rubenpwidmer@gmail.com

505-9363

Despite living in Montville for my entire life, and having an interest in local history, until Sunday, Oct. 16, I had never visited the Davistown Museum in Liberty. I planned to go there for months by that point, but had never brought it to fruition. On this particular day, however, my father and I found ourselves in Liberty with time to spare. The museum is located above Liberty Graphics, and to enter it you go through a door next to the store’s entrance.

Upon walking inside, you are immediately faced with a tall and steep staircase leading up two floors. We walked up the first flight and into the second story section of the museum, where we met Sett Balise, the museum’s technical supervisor. He invited us to sign the museum’s log book and look around their incredible collection of artwork and artifacts. The museum’s collections of items from both these categories is astounding.

The second floor features primarily artwork, though many relics of Davistown are to be found there, too, primarily tools. Even more impressive than the second floor, however, is the third, which features as its main exhibit a large open room filled with memorabilia of all sorts. There are several cases for the smaller items such as wampum, beads that Native Americans used for currency. Many large tools were to be found as well, such as a collection of axes. Sculptures and paintings were donated by artists throughout Maine, giving an additional layer of wonder to the exhibit.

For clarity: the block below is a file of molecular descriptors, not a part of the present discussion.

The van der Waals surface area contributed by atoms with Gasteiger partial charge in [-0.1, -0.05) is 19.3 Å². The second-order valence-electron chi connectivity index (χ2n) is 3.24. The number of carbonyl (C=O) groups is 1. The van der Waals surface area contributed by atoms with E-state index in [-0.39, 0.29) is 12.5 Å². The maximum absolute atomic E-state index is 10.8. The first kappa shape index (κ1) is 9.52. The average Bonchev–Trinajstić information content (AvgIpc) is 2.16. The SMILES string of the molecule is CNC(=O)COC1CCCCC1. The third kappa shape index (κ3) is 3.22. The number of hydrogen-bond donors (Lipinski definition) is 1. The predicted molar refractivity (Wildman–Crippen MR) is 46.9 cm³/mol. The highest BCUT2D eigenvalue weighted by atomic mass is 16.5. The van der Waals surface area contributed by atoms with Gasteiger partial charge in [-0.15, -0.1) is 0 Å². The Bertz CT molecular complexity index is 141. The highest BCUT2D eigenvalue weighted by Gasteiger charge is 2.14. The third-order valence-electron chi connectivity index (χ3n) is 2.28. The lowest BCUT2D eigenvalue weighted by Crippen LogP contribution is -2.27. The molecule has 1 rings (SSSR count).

My personal favorite piece was an arch made from stones, unsupported by any adhesive. The Davistown Museum is an incredible place, and is free to visit, though donations are welcome. I would recommend a trip there to anyone in the area. To learn more about the Davistown Museum, visit davistownmuseum.org/about.html#staff.

Notices

Neighbor for Neighbor applications are available at the Montville Town Office, online, or through Karen York. Please call 342-5544 for questions or an application. The deadline for Thanksgiving baskets is Nov. 1, and for Christmas baskets or gifts is Dec. 1.

Friends of Haystack Mountain will host a storybook hike on Sunday, Nov. 6, on the Haystack Mountain loop trail. The book is “Over in the Forest” by Marianne Berkes, which has pages spaced along the trail. The group will meet at the Roberts Field parking lot, behind the Donald Walker health center (next to Walker School) at 1 p.m.

On Nov. 15, Friends of Haystack Mountain will meet at the Liberty Town Office at 6:30 p.m. This will be a community meeting to provide information and brainstorm about future activities. Thanks to a generous donor, all donations to FOHM up to $10,000 will be matched. To learn more, go to  haystackmountainmaine.org/.